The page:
J. Kameron Carter
Associate Professor of Theology, English, and African American Studies
Duke Divinity School
Durham, NC 27708-0968
B.A., Temple University
M.Th., Dallas Theological Seminary
Ph.D., University of Virginia
J. Kameron Carter is associate professor of theology, English, and Africana studies at Duke University Divinity School with an appointment in the English Department. He works in African diaspora studies, doing so using theological and religious studies concepts, philosophy and aesthetics, and literatures and poetries of the black diaspora. Driving his work are questions pertaining to the theory of blackness (with particular reference to black feminist theory and ecological studies) as entailing an alternative practice of the sacred, "parahuman" modes of life in the interspecies divide between the human and the animal.
Carter’s book Race: A Theological Account appeared in 2008 (New York: Oxford UP). He is the editor of Religion and the Future of Blackness (2013). He is author of numerous essays and has lectured widely both nationally and internationally. The manuscript of his book-in-progress, Black Rapture: An Ante-American Poetics, is in its final stages of preparation.
Beyond the academy proper, Professor Carter is part of a film collective that engages philosophy and theology as public discourses with special reference to issues of race and landscape, race and “city-scapes,” or race as topographical condition bound to gentrification, race as an aesthetic-gentrifying practice. The collective mobilizes film as a vehicle for asking questions about race and landscape with reference to their religious and philosophical protocols and for how blackness as insurgency surges against the power of gentrification, that is to say, for how as one poet has put it blackness, like life, always escapes.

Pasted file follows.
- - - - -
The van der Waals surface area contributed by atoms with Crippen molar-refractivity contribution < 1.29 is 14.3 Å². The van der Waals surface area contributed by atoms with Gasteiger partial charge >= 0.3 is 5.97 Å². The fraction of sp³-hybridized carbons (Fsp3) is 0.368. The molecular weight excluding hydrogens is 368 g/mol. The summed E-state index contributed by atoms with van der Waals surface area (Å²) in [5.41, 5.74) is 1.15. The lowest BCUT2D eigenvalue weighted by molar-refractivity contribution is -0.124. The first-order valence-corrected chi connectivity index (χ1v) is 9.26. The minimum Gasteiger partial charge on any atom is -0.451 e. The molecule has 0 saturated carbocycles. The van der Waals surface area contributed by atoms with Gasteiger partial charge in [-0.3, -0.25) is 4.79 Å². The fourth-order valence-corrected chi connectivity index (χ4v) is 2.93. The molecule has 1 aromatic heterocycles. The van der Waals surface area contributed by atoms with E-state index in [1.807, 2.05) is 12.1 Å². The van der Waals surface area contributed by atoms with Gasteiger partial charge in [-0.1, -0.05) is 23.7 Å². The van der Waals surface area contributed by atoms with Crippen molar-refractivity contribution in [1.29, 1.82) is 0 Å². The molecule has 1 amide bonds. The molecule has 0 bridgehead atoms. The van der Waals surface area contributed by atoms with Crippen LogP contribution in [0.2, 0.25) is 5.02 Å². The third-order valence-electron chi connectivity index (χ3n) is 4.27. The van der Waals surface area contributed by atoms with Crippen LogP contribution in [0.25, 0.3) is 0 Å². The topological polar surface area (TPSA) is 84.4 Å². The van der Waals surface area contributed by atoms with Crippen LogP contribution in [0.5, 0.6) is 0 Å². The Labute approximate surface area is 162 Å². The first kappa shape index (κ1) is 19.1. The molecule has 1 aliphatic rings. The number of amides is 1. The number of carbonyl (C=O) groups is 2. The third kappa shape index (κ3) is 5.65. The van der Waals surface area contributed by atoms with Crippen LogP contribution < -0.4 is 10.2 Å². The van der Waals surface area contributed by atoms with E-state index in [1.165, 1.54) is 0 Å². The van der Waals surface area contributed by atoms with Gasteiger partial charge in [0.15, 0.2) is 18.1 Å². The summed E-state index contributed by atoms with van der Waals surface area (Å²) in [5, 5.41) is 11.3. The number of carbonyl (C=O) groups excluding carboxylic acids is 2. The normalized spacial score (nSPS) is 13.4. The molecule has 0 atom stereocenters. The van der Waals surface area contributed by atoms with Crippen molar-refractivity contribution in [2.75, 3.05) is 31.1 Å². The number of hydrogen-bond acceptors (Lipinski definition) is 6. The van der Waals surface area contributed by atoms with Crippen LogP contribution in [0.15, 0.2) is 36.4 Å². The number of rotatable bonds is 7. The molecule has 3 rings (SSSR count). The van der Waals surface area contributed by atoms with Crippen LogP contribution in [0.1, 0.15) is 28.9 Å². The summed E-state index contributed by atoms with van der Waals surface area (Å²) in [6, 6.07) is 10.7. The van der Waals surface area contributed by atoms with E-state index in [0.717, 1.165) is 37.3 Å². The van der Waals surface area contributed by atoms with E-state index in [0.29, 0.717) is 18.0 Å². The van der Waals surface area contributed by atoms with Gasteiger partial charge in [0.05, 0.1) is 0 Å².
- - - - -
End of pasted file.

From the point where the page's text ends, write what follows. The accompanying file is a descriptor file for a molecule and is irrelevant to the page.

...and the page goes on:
Closely related to questions of race and alternative space that Professor Carter explores in a film collective, he recently curated with Professor Sarah Jane Cervenak (UNC-Greensboro) a year-long project, “The Black Outdoors” (supported by Duke University’s Franklin Humanities Institute and the Mellon Foundation), which explored blackness as an otherwise ecological, a surround, one might say, as an alternative atmospheric condition. With Cervenak, he’s the editor of a new Duke University Press book series, “Black Outdoors: Innovations in the Poetics of Study.”